CONCORD, Ont. - The food is home-cooked, the atmosphere cozy and the service friendly - maybe that's why trucker Bob Faulkner, 65, has been going out of his way to frequent the Pinecrest Restaurant and Truck Stop for more than 30 years.
FAMILY VALUES: Pinecrest Restaurant and Truck Stop part owner Kay Nikolakakos (centre) and sister-in-law Angela have been regularly welcoming customers like truck driver Bob Faulkner since the late ’60s. The restaurant was one of the first in Toronto where truckers were allowed to park their rigs. Read more on p. 26.Photo by Ingrid Phaneuf
FREE SMILES: Bill, Kay and Angela Nikolakakos behind the counter with “ladies man” and cook extraordinaire Terry. Photo by Ingrid Phaneuf
CONCORD, Ont. – The food is home-cooked, the atmosphere cozy and the service friendly – maybe that’s why trucker Bob Faulkner, 65, has been going out of his way to frequent the Pinecrest Restaurant and Truck Stop for more than 30 years.
“I started coming here in the late ’60s and I’ve been coming back ever since,” said the blue eyed Toronto-area trucking veteran, during a hearty breakfast at the restaurant located on the south side of Hwy. 7, between Jane and Keele.
“I was coming here when that waitress over there was still a little girl.”
The waitress in question – Angela Nikolakakos – is now the salt and pepper haired sister-in-law of Kay Nikolakakos, one half of the husband and wife team who own and operate one of Toronto’s oldest family-owned truck stops.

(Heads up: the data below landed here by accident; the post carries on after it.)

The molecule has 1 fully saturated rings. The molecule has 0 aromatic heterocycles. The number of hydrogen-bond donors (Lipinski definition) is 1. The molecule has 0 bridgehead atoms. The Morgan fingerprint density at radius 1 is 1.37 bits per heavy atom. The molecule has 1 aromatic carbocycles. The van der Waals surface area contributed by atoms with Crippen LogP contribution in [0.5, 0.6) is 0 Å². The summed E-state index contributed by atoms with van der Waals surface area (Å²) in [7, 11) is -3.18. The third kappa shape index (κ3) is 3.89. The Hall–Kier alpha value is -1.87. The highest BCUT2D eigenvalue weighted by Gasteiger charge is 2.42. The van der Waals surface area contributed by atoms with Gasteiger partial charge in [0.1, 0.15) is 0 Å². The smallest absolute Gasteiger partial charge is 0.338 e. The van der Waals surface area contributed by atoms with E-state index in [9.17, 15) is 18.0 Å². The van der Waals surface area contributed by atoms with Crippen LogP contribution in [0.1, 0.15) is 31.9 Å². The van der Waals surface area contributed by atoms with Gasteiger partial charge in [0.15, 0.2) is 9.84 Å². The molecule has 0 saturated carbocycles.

Kay was born in Kalamata, Greece. Her husband Bill was born in Sparta.
“We grew up with a mountain between us,” joked Kay.
Indeed, the two only met when they came to Canada. But it was a match made in heaven – and a little bit of that heaven is what the couple and their relatives share with their customers every day.
“Back in the ’60s, this was the only truck stop in Toronto where you could park your truck,” said Bob, who’s also a big fan of the food Bill cooks up at the grill, separated from one of two cozy dining areas by a counter.
“The food here is clean,” said Bob. ” It tastes home-cooked and healthy – not greasy like fast food. And the prices are good for what you get.”
Indeed there’s very little about the place that resembles the fast food joints that litter Ontario’s highways – certainly not the sort of place where a “lot lizard” would feel comfortable.
The decor is strikingly homey – it’s clean and there are plants and curtains and a counter and bar that stands between two main eating areas that are square – so you can see everyone in the room at the same time. There are maps on the wall and a clock with a Pete on its face. But most striking of all are the more than 300 souvenir plates from all over the world, hung up on every available inch of the restaurant’s walls, plates from Graceland and Disneyland and Florida and Mexico, plates from all over the continent, as well as a few places that aren’t accessible by truck, like London and Greece.
“Our customers brought a lot of them in for us, and some of them we brought back from trips, but we don’t go on many trips,” laughed Kay.